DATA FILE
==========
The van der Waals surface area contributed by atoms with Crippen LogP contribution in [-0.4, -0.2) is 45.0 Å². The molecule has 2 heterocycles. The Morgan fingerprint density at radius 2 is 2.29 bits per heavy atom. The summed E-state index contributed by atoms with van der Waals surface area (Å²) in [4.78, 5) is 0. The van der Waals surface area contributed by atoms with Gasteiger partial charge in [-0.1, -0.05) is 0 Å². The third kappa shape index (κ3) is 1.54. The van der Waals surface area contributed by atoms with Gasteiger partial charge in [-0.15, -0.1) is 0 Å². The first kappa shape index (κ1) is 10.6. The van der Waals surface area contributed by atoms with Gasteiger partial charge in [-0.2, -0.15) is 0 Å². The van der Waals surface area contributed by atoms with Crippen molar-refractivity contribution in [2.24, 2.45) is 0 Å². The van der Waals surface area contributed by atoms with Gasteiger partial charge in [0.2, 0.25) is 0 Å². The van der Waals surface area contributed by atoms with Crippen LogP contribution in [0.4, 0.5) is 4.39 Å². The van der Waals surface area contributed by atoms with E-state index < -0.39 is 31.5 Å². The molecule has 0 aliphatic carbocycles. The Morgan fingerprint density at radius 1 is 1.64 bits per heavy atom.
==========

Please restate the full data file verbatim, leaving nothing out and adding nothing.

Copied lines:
The van der Waals surface area contributed by atoms with Crippen LogP contribution in [-0.4, -0.2) is 45.0 Å². The molecule has 2 heterocycles. The Morgan fingerprint density at radius 2 is 2.29 bits per heavy atom. The summed E-state index contributed by atoms with van der Waals surface area (Å²) in [4.78, 5) is 0. The van der Waals surface area contributed by atoms with Gasteiger partial charge in [-0.1, -0.05) is 0 Å². The third kappa shape index (κ3) is 1.54. The van der Waals surface area contributed by atoms with Gasteiger partial charge in [-0.15, -0.1) is 0 Å². The first kappa shape index (κ1) is 10.6. The van der Waals surface area contributed by atoms with Gasteiger partial charge in [-0.2, -0.15) is 0 Å². The van der Waals surface area contributed by atoms with Crippen molar-refractivity contribution in [2.24, 2.45) is 0 Å². The van der Waals surface area contributed by atoms with Gasteiger partial charge in [0.2, 0.25) is 0 Å². The van der Waals surface area contributed by atoms with Crippen LogP contribution in [0.4, 0.5) is 4.39 Å². The van der Waals surface area contributed by atoms with E-state index < -0.39 is 31.5 Å². The molecule has 0 aliphatic carbocycles. The Morgan fingerprint density at radius 1 is 1.64 bits per heavy atom.